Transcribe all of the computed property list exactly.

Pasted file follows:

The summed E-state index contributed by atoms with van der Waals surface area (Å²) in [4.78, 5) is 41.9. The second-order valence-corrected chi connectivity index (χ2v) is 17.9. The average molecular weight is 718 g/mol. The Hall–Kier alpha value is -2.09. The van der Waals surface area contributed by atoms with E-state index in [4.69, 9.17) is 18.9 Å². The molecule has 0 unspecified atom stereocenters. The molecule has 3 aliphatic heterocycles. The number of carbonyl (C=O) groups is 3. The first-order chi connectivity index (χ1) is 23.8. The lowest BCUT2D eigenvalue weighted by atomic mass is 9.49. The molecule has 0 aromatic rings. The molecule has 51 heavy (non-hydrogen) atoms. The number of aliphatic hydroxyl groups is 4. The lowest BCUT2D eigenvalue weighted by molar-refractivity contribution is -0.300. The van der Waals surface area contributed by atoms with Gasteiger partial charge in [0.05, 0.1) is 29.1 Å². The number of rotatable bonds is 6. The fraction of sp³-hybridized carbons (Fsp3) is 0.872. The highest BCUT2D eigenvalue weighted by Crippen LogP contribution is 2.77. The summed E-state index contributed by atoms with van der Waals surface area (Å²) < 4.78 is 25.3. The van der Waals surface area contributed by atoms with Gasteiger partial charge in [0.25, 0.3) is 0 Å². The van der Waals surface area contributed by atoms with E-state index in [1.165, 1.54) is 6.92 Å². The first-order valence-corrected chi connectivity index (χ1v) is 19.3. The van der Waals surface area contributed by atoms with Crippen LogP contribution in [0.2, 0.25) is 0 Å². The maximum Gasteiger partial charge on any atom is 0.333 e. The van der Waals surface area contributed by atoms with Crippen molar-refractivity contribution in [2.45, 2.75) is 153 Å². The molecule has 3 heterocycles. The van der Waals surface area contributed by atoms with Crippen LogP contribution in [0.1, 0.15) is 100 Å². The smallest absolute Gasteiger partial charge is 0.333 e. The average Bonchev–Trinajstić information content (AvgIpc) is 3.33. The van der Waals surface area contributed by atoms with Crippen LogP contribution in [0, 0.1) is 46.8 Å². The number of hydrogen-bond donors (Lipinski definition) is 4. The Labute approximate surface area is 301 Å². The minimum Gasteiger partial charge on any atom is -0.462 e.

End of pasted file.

The summed E-state index contributed by atoms with van der Waals surface area (Å²) in [4.78, 5) is 41.9. The second-order valence-corrected chi connectivity index (χ2v) is 17.9. The average molecular weight is 718 g/mol. The Hall–Kier alpha value is -2.09. The van der Waals surface area contributed by atoms with E-state index in [4.69, 9.17) is 18.9 Å². The molecule has 0 unspecified atom stereocenters. The molecule has 3 aliphatic heterocycles. The number of carbonyl (C=O) groups is 3. The first-order chi connectivity index (χ1) is 23.8. The lowest BCUT2D eigenvalue weighted by atomic mass is 9.49. The molecule has 0 aromatic rings. The molecule has 51 heavy (non-hydrogen) atoms. The number of aliphatic hydroxyl groups is 4. The lowest BCUT2D eigenvalue weighted by molar-refractivity contribution is -0.300. The van der Waals surface area contributed by atoms with Gasteiger partial charge in [0.05, 0.1) is 29.1 Å². The number of rotatable bonds is 6. The fraction of sp³-hybridized carbons (Fsp3) is 0.872. The highest BCUT2D eigenvalue weighted by Crippen LogP contribution is 2.77. The summed E-state index contributed by atoms with van der Waals surface area (Å²) < 4.78 is 25.3. The van der Waals surface area contributed by atoms with Gasteiger partial charge in [0.25, 0.3) is 0 Å². The van der Waals surface area contributed by atoms with E-state index in [1.165, 1.54) is 6.92 Å². The first-order valence-corrected chi connectivity index (χ1v) is 19.3. The van der Waals surface area contributed by atoms with Crippen LogP contribution in [0.2, 0.25) is 0 Å². The maximum Gasteiger partial charge on any atom is 0.333 e. The van der Waals surface area contributed by atoms with Crippen molar-refractivity contribution in [2.45, 2.75) is 153 Å². The molecule has 3 heterocycles. The van der Waals surface area contributed by atoms with Crippen LogP contribution in [0.1, 0.15) is 100 Å². The smallest absolute Gasteiger partial charge is 0.333 e. The average Bonchev–Trinajstić information content (AvgIpc) is 3.33. The van der Waals surface area contributed by atoms with Crippen LogP contribution in [0, 0.1) is 46.8 Å². The number of hydrogen-bond donors (Lipinski definition) is 4. The Labute approximate surface area is 301 Å². The minimum Gasteiger partial charge on any atom is -0.462 e.